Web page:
12. [12] Institute of Medicine (US) Committee on Nutritional Status During Pregnancy and Lactation. Nutrition During Lactation. Washington (DC): National Academies Press (US); 1991. 9, Meeting Maternal Nutrient Needs During Lactation.
  13. [13] Venter, C., Laitinen, K., & Vlieg-Boerstra, B. (2012). Nutritional aspects in diagnosis and management of food hypersensitivity-the dietitians role. Journal of allergy, 2012, 269376.
  14. [14] Budzynska, K., Gardner, Z. E., Dugoua, J. J., Low Dog, T., & Gardiner, P. (2012). Systematic review of breastfeeding and herbs. Breastfeeding medicine : the official journal of the Academy of Breastfeeding Medicine, 7(6), 489–503
  15. [15] Gupta, M., & Shaw, B. (2011). A Double-Blind Randomized Clinical Trial for Evaluation of Galactogogue Activity of Asparagus racemosus Willd. Iranian journal of pharmaceutical research : IJPR, 10(1), 167–172.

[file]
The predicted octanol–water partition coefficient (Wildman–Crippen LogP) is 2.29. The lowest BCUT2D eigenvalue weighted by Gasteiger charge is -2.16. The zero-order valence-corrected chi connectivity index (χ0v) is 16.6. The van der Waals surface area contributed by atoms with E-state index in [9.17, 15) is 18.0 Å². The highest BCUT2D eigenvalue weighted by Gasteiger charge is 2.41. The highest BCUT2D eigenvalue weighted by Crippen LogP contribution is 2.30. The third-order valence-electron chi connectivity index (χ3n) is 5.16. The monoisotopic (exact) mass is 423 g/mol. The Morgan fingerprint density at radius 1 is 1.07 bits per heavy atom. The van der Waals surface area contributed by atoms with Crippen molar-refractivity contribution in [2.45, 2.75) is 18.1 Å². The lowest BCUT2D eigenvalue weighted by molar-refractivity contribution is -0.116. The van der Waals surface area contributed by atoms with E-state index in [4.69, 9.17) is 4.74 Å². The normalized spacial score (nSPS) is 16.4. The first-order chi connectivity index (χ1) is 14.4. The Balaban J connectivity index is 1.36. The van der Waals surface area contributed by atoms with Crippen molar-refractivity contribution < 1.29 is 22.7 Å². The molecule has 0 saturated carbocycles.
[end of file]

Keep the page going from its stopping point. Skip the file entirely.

16. [16] Ravichanthiran, K., Ma, Z. F., Zhang, H., Cao, Y., Wang, C. W., Muhammad, S., … Pan, B. (2018). Phytochemical Profile of Brown Rice and Its Nutrigenomic Implications. Antioxidants (Basel, Switzerland), 7(6), 71.
  17. [17] Jeong, G., Park, S. W., Lee, Y. K., Ko, S. Y., & Shin, S. M. (2017). Maternal food restrictions during breastfeeding. Korean journal of pediatrics, 60(3), 70–76
  18. [18] Buntuchai, G., Pavadhgul, P., Kittipichai, W., & Satheannoppakao, W. (2017). Traditional galactagogue foods and their connection to human milk volume in Thai breastfeeding mothers. Journal of Human Lactation, 33(3), 552-559.
  19. [19] Morse, J. M., Ewing, G., Gamble, D., & Donahue, P. (1992). The effect of maternal fluid intake on breast milk supply: a pilot study. Canadian journal of public health= Revue canadienne de sante publique, 83(3), 213-216.
  20. [20] Drugs and Lactation Database (LactMed) [Internet]. Bethesda (MD): National Library of Medicine (US); 2006-. Barley.